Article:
Persian Lesson 49 – Countries in Persian – Part Two

Salam! Khosh amadid!

Join the Site’s First Anniversary Party!

Hello everyone, how are you?

Before we start today, I want to take your time for just a couple of minutes.

As you know, will be one year old by October 19, 2002. During this time, I have been trying hard to fulfill my mission of love, as described by many of you, by introducing the easiest method in teaching Persian to you. I have been staying up late in the middle of the nights to write the lessons for you. I have done all this just because I love it. Like each of you, I love my language, my nation, and the memories I have from my motherland with me. No matter how cloudy her sky is, no matter where we are, and how bitter the memories have been, we belong to the home with which we have love and pain in common.

On such a long journey, I have had your support everyday, which filled me with encouragement and optimism. It was you who supported my labor of love since the very beginning. And it was you who, through your kind messages and wonderful suggestions, let me handle the job successfully.

I would like to appreciate each and every one of you for being so loyal companions through sharing thoughts, ideas, and encouragement. Many thanks to all of you.

All right, now let’s begin.

As far as I remember, I raised a question for you last week. I hope you have found the answer by now.

Here’s the question:

For countries (words) ending with /a:/ sound in Persian, such as /a:mrika:/, we should put this /i:/ at the end of the Persian word. Why?


In Persian, it is not possible to have /a:/ and /i:/ together in one single word. That is to say, we cannot pronounce as long /i:/ when it comes after long /a:/.

It seems logical! Look at your mouth in the mirror when you are saying /a:/, and try it again when you are saying /i:/! You will see two different positions of your mouth at the time of pronouncing these two sounds. It seems impossible for us to produce these two sounds simultaneously. To solve this problem, we have to attach another letter to to create long /i:/. Since any other letter may produce a different combination, and as a result a different word, we have to add another to to pull our up-going mouth down! (Long /i:/ = )

Hopefully, you got the answer. If not, look at yourself in the mirror again and again patiently!


1- Listen to the audio files first (preferably once). Repeat it for a couple of times. Write it down on a paper. Find their English equivalents. (Seen)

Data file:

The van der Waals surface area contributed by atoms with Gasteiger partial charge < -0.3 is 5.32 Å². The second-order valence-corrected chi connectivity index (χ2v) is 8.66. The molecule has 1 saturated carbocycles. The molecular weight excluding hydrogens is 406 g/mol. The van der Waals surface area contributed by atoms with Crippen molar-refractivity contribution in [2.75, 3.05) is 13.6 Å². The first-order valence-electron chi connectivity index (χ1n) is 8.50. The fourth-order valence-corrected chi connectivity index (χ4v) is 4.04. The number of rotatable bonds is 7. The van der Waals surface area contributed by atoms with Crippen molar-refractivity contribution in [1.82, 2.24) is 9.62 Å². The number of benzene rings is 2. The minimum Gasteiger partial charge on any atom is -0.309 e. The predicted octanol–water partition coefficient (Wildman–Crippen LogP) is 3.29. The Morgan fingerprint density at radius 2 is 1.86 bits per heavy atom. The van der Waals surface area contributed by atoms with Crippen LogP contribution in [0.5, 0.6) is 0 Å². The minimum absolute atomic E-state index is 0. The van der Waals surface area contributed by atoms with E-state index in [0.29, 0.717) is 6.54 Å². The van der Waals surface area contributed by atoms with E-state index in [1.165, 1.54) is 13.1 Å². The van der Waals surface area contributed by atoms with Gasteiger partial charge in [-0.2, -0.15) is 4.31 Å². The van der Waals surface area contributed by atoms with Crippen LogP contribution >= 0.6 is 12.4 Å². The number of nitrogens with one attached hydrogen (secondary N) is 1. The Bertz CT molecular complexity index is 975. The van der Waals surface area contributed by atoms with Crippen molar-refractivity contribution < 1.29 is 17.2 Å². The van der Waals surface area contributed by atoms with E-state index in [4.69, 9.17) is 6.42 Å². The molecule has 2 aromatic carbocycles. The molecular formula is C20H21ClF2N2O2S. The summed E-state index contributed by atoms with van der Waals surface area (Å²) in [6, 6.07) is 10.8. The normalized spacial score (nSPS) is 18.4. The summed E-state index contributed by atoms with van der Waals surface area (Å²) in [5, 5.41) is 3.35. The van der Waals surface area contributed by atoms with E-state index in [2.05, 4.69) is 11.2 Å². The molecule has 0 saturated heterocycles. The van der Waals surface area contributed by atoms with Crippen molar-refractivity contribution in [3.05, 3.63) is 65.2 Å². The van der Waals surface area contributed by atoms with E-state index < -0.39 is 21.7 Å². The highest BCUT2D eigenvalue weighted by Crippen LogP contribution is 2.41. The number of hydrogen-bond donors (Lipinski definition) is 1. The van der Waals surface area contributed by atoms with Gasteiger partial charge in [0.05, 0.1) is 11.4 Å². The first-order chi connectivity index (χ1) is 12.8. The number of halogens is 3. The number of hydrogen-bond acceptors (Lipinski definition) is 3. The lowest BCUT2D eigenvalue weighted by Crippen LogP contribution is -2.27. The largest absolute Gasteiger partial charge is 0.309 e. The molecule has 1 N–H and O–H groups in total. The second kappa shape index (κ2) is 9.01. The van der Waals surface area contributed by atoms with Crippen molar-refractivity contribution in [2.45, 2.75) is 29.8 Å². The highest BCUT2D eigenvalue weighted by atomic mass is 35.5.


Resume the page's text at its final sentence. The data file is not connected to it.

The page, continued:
2- Find the Persian equivalent for the following words and make four sentences with each of them (one in simple past tense, one in present perfect tense using ‘for’, one in simple future tense, and one in past perfect tense).

To encounter
To forget something or somebody

3- Say these numbers in Persian:

19 – 44 – 66 – 303 – 977 – 6000 – 6006

4- Follow the examples, combine the letters, and make words using the given letters. You’ll have to change the big letters into the small ones whenever needed.

Friend <= /du:st/ < ==

Book <= /keta:b/ < ==

Telephone <= /telefon/< ==

New <= /ta:zeh/ < ==

Year <= /sa:l/ < ==

This <= /in/ < ==

Child <= /bæch.cheh/ < ==

(Remember Tashdid? Look at the child!)

All right,

Today, we are going to learn the name of some more countries in Persian. This is the second and the last part of country names. If the country you want is not listed here, please send it to me through e-mail and find its Persian equivalent on this page later. I mean, in lesson 49.

Saudi Arabia /æræbesta:n _e_ sæu:di/.

Hungary /mæja:resta:n/.

Russia /ru:si yeh/. Also, /shorævi/.

Denmark /da:n ma:rk/.

Belgium /bel zhik/.

Bel zhik

Japan /zha: pon/.


Turkey /torki yeh/.

Mexico /mek zik/.

India /hend/.

Sweden /su: ed/. Note: the strange letter you see here is prounounced as /e/ of /alef/. Since, using /alef/ will create another word here, we use this strange letter for this specific situation to avoid confusion.

China /chin/.

Poland /læhesta:n/.

Please go to Useful drills page to practice more.

Let’s write page is waiting for you if you want to learn and practice Persian writings.

See you next week!

Khoda Hafez!

Lesson 49